Ground Cover North : Ground Cover 051 August-September 2004 - North
By EMMA LEONARD As more growers adopt no-till, it is clear there are numerous different tillage implements that can be used in a single pass system including discs, knife points and even wide shears. But how do these different tillage implements affect weeds and their control? Over the past two years this question has been addressed by University of Adelaide's Drs Sam Kleemann and Gurjeet Gill. They have found some significant differences in the distribution of weed seeds, their germination and herbicide efficacy under no- till systems with different levels of soil disturbance. Three contrasting openers were used. The low-disturbance systems had disc openers (K-Hart and Day-Break), the intermediate disturbance was a 16-millimetre knife point and the full disturbance was a wide shear with a ribbon seeding boot. The trials were carried out at the Yorke Peninsula Alkaline Soils Group site at Minlaton, SA in non-wetting sand over clay. "We knew tillage influenced the vertical distribution of weed seeds however it was unclear how this related to weed germination in the paddock," explains Sam Kleemann. "We focused our assessments on annual ryegrass as this is considered to be one of the most challenging weeds to control in a no-till system." The low-disturbance disc systems resulted in more than 70 percent of the ryegrass seeds being left on the soil surface, compared to the high-disturbance full cut opener which buried 80 percent of the seeds at one to five centimetres -- leaving only 10 percent of the seed on the soil surface. Ryegrass emergence was 42 percent lower with the disc seeding (650 weeds per square metre) when compared to the full cut ribbon seeding system (1200 weeds/m2). This is a huge percentage difference in weed numbers and is considered to be of importance even when weed populations are low (50 to 150 weeds/m2). This reduction in ryegrass emergence under the disc system is considered to be due to reduced weed seed soil contact and greater numbers of ryegrass seeds being left exposed to fluctuations in temperature, insect predation and more rapid degradation on the soil surface. The intermediate and high disturbance systems resulted in a concentration of weed seeds in the nutrient-rich seedbed, an ideal position to compete with crop seeds right from the start. At this Minlaton site, about 50 percent of the ryegrass seed-bank carried over from one season to the next. Surprisingly this quantity was found to be irrespective of tillage system. The non- wetting soil characteristics of the site were considered to play a major part in this high level of carryover. In other trials in Australia, ryegrass survival from season to season has been less than 10 percent. From these results, the researchers expect to see disc seeding systems driving ryegrass populations down and full cut systems driving populations up; however the influence of soil throw and herbicide efficacy also come into play. Trifluralin is widely used for ryegrass control in no- till systems. In these trials, Trifluralin only achieved a nine percent control of ryegrass with the low- disturbance disc openers compared to 59 percent with the high disturbance system. This poor level of control is thought to be due to the lack of soil throw with the disc openers, which results in the herbicide being left on the surface where it volatilises and is degraded by light. In the coming year, Dr Kleemann will assess the efficacy of other herbicides with low-disturbance seeding systems. Disc openers may offer growers a method of minimising ryegrass germination and, eventually, the reliance on herbicides such as Trifluralin, which requires incorporation. In the meantime they may have to look to alternative herbicides such as Metolachlor. Page 24: Disc machines GRDC RESEARCH CODE UA 465, program 3 For more information: Dr Sam Kleemann, 08 8303 7908, samuel. firstname.lastname@example.org FARMING SYSTEMS 16 AUGUST 2004 TILLAGE All you need to grow • Stripe Rust • Leaf Rust • Septoria nodorum blotch • Yellow leaf spot • Septoria tritici blotch • Stem Rust • Powdery Mildew • Scald • Crown Rust • Stem Rust Wheat Barley Oats For more information: www.farmoz.com.au Head Office Telephone (02) 9431 7800 Eastern Region Office Toll Free1 800 624 597 Southern Region Office Telephone (08) 8260 0800 Western Region Office Telephone (08) 9310 5904 Orius controls the following: Broad spectrum fungicide for use on a wide range of crops Application at all disease stages Rainfast within 2 hours after application Safe to user, crop and environment Provides systemic, protective, curative and eradicant control of diseases in crop Low risk to beneficial insects Long lasting effect The star performer protecting your crop! Orius® Fungicide Seeking the truth about weeds and tillage Intermediate disturbance: tillage with knife points Single pass systems: differing tillage implements have varying impacts on controlling weeds.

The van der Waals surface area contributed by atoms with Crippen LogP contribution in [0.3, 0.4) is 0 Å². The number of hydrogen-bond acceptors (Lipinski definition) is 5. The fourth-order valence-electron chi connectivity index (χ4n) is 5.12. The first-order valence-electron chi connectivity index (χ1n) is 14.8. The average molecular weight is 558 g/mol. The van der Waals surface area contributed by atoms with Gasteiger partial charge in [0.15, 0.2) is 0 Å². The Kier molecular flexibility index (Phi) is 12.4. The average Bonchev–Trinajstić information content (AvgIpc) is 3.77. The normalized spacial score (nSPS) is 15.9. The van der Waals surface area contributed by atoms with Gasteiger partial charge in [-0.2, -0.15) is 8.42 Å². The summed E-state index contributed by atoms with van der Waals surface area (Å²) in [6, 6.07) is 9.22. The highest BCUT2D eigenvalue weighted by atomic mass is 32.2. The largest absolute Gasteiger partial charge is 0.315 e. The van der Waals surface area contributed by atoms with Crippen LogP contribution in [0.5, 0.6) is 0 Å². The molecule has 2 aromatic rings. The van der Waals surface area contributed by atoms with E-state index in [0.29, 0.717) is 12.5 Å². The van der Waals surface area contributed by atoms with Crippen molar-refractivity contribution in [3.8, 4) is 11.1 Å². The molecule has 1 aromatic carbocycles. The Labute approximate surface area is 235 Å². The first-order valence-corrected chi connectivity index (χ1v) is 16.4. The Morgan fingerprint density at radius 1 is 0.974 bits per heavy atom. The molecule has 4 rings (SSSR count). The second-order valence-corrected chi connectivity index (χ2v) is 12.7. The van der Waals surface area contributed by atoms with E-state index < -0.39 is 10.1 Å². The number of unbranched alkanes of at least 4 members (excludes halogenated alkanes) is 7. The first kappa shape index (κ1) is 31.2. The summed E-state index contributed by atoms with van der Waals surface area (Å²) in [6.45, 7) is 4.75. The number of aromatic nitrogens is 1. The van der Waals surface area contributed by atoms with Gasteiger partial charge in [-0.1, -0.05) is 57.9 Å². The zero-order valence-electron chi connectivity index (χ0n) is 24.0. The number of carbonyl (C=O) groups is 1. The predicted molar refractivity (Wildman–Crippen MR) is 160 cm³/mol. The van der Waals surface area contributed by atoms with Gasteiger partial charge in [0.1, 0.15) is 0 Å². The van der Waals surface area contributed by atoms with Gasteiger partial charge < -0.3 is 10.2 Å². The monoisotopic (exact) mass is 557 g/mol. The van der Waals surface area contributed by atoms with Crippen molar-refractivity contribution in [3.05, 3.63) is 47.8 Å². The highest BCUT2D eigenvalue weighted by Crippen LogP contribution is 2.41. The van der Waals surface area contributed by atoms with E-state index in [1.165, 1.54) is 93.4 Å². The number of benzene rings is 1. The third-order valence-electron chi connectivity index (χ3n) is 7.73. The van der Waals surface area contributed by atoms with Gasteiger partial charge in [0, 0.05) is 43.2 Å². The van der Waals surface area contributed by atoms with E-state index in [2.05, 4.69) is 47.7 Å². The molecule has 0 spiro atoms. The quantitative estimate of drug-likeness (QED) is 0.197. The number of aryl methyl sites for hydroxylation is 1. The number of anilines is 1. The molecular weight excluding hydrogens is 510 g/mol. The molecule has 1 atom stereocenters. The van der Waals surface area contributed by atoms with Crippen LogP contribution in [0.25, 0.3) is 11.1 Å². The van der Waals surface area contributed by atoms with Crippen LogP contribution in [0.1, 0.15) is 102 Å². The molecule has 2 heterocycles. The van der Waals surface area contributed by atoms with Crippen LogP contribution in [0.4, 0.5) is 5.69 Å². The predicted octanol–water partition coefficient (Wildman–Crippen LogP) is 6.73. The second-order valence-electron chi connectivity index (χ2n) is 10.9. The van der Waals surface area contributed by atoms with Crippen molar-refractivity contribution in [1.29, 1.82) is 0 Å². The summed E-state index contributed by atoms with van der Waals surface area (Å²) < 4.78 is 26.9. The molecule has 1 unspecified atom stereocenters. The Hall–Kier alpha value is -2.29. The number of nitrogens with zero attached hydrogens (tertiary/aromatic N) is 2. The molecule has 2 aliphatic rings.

Ground Cover 052 October-November 2004 - North
Ground Cover 050 June-July 2004 - North